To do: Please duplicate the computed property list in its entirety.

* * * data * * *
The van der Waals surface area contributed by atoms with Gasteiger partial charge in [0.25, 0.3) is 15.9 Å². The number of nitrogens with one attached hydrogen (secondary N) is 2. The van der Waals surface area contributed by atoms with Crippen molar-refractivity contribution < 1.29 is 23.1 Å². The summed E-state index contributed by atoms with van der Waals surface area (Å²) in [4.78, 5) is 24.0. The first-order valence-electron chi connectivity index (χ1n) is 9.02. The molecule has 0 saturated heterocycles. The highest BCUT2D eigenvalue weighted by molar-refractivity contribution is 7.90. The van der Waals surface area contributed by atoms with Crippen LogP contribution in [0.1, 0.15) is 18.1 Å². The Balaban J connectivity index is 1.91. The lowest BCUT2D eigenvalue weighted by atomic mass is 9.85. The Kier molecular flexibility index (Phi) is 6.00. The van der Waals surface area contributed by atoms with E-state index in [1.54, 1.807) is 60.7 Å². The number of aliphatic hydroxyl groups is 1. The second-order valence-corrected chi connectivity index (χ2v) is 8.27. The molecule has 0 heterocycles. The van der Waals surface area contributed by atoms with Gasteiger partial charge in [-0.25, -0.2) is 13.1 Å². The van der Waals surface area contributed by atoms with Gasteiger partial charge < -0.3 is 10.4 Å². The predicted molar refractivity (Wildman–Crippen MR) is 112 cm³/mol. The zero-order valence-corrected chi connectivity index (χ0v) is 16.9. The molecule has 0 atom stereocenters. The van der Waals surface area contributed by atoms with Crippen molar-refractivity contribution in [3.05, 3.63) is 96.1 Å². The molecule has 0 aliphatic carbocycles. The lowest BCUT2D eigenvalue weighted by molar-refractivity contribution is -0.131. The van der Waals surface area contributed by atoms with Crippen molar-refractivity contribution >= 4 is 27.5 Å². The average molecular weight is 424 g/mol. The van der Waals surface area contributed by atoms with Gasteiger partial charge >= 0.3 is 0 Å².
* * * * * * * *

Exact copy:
The van der Waals surface area contributed by atoms with Gasteiger partial charge in [0.25, 0.3) is 15.9 Å². The number of nitrogens with one attached hydrogen (secondary N) is 2. The van der Waals surface area contributed by atoms with Crippen molar-refractivity contribution < 1.29 is 23.1 Å². The summed E-state index contributed by atoms with van der Waals surface area (Å²) in [4.78, 5) is 24.0. The first-order valence-electron chi connectivity index (χ1n) is 9.02. The molecule has 0 saturated heterocycles. The highest BCUT2D eigenvalue weighted by molar-refractivity contribution is 7.90. The van der Waals surface area contributed by atoms with Crippen LogP contribution in [0.1, 0.15) is 18.1 Å². The Balaban J connectivity index is 1.91. The lowest BCUT2D eigenvalue weighted by atomic mass is 9.85. The Kier molecular flexibility index (Phi) is 6.00. The van der Waals surface area contributed by atoms with E-state index in [1.54, 1.807) is 60.7 Å². The number of aliphatic hydroxyl groups is 1. The second-order valence-corrected chi connectivity index (χ2v) is 8.27. The molecule has 0 heterocycles. The van der Waals surface area contributed by atoms with Gasteiger partial charge in [-0.25, -0.2) is 13.1 Å². The van der Waals surface area contributed by atoms with Gasteiger partial charge < -0.3 is 10.4 Å². The predicted molar refractivity (Wildman–Crippen MR) is 112 cm³/mol. The zero-order valence-corrected chi connectivity index (χ0v) is 16.9. The molecule has 0 atom stereocenters. The van der Waals surface area contributed by atoms with Crippen molar-refractivity contribution in [3.05, 3.63) is 96.1 Å². The molecule has 0 aliphatic carbocycles. The lowest BCUT2D eigenvalue weighted by molar-refractivity contribution is -0.131. The van der Waals surface area contributed by atoms with Crippen molar-refractivity contribution >= 4 is 27.5 Å². The average molecular weight is 424 g/mol. The van der Waals surface area contributed by atoms with Gasteiger partial charge >= 0.3 is 0 Å².